Do you spend too much time sitting? Are endless hours consumed by the daily commute, being seated at work, and watching your favourite television series?
Engaging in regular, moderate or vigorous exercise is an important health recommendation, but new research suggests that it’s not enough. Constant sedentary behaviour — in other words, sitting too much — is a risk factor for serious disease.
Do you ever think you’re too busy to exercise? Leading an inactive lifestyle is common, with work pressures and busy calendars often preventing us from doing regular exercise. Many years ago when survival depended on our ability to farm and hunt for food, strong, powerful and active bodies were essential. Nowadays, adults in Western countries spend approximately nine to eleven hours a day sitting, so the muscles have little reason to move and strengthen. As the saying goes, “use it or lose it.”
Lack of movement also leads to an elevated risk of some diseases. When we move less, our arteries can become stiff, which contributes to the development of cardiovascular disease. Lack of physical activity also affects the hormone insulin, making a steady blood sugar level difficult to maintain, which can act as a precursor to diabetes. Various cancers may be attributable to spending more than three hours each day stationery, but the reasons for this are not yet clear, and research is ongoing.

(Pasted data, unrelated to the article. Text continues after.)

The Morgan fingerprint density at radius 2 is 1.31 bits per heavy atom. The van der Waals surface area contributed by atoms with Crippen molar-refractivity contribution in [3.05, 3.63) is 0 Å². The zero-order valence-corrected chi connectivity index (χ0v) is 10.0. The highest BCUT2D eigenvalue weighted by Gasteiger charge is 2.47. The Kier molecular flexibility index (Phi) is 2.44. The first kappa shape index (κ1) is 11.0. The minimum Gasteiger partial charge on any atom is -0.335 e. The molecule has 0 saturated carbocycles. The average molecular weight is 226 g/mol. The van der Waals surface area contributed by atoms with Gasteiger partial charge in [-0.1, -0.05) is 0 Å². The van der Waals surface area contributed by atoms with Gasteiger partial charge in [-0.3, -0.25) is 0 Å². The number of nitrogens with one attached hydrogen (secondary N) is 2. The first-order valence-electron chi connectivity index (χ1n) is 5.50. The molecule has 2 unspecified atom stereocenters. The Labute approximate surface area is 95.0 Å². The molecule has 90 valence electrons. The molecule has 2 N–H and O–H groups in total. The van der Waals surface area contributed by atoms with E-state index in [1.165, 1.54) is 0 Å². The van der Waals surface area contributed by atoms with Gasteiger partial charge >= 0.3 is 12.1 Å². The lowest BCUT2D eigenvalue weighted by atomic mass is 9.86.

More recent understanding of these health issues has given rise to the alarming quote, “Sitting is the new smoking.”
Not only does inactivity bring an increased risk of serious illness, but it also affects our weight, muscles, posture and spine.
When we are sitting, our hip muscles remain in a shortened position, pulling on the back. This can alter the spinal curves and posture, leading to strain and stress through the discs and joints of the spine. These changes extend upward which can result in back, neck and shoulder pain.
The good news
To put it simply, the longer we sit the more our health is at risk; but the good news is we can easily prevent this – just move more! Taking simple steps to increase the frequency of movement makes a significant difference. Break up sedentary periods. Stand every 20 to 30 minutes for several minutes of motion. Use a sit-stand desk, or switch your seat for an exercise ball. Structured, regular exercise is an important step, but incidental activity is also essential.
Being physically active will loosen tight muscles, improve your posture, calm physical distress, and reduce your risk of disease. A little movement, often, can lead to a longer, healthier life. Ask your chiropractor for tailored advice on the type of exercise and care that best suits your needs.
This article first appeared in the May/June edition of ‘Your Chiropractor’. To read more, feel free download the whole newsletter linked to our May update.